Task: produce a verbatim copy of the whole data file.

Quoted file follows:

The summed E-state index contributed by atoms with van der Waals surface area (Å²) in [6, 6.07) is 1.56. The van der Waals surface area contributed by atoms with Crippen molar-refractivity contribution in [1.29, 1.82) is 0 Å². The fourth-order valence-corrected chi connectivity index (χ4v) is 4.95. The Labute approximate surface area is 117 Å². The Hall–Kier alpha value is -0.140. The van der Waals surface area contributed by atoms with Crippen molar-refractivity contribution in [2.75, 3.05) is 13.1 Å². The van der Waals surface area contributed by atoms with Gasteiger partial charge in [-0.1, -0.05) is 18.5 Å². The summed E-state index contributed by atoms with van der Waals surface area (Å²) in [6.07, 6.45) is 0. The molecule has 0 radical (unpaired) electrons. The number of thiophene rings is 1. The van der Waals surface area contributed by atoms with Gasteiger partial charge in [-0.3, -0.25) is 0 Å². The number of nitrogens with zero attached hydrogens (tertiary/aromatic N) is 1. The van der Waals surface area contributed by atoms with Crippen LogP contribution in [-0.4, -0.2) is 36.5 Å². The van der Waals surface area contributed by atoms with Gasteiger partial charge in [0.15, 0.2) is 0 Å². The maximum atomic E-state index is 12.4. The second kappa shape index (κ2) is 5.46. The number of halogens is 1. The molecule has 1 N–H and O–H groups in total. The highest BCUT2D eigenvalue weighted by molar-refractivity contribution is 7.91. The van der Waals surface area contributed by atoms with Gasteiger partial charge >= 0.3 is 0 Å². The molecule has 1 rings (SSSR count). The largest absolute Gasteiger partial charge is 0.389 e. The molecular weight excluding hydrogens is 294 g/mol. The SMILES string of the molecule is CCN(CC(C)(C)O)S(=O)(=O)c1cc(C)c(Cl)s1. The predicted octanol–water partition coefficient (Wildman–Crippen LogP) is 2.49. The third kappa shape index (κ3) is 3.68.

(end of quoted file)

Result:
The summed E-state index contributed by atoms with van der Waals surface area (Å²) in [6, 6.07) is 1.56. The van der Waals surface area contributed by atoms with Crippen molar-refractivity contribution in [1.29, 1.82) is 0 Å². The fourth-order valence-corrected chi connectivity index (χ4v) is 4.95. The Labute approximate surface area is 117 Å². The Hall–Kier alpha value is -0.140. The van der Waals surface area contributed by atoms with Crippen molar-refractivity contribution in [2.75, 3.05) is 13.1 Å². The van der Waals surface area contributed by atoms with Gasteiger partial charge in [-0.1, -0.05) is 18.5 Å². The summed E-state index contributed by atoms with van der Waals surface area (Å²) in [6.07, 6.45) is 0. The molecule has 0 radical (unpaired) electrons. The number of thiophene rings is 1. The van der Waals surface area contributed by atoms with Gasteiger partial charge in [-0.3, -0.25) is 0 Å². The number of nitrogens with zero attached hydrogens (tertiary/aromatic N) is 1. The van der Waals surface area contributed by atoms with Crippen LogP contribution in [-0.4, -0.2) is 36.5 Å². The van der Waals surface area contributed by atoms with Gasteiger partial charge in [0.15, 0.2) is 0 Å². The maximum atomic E-state index is 12.4. The second kappa shape index (κ2) is 5.46. The number of halogens is 1. The molecule has 1 N–H and O–H groups in total. The highest BCUT2D eigenvalue weighted by molar-refractivity contribution is 7.91. The van der Waals surface area contributed by atoms with Gasteiger partial charge >= 0.3 is 0 Å². The molecule has 1 rings (SSSR count). The largest absolute Gasteiger partial charge is 0.389 e. The molecular weight excluding hydrogens is 294 g/mol. The SMILES string of the molecule is CCN(CC(C)(C)O)S(=O)(=O)c1cc(C)c(Cl)s1. The predicted octanol–water partition coefficient (Wildman–Crippen LogP) is 2.49. The third kappa shape index (κ3) is 3.68.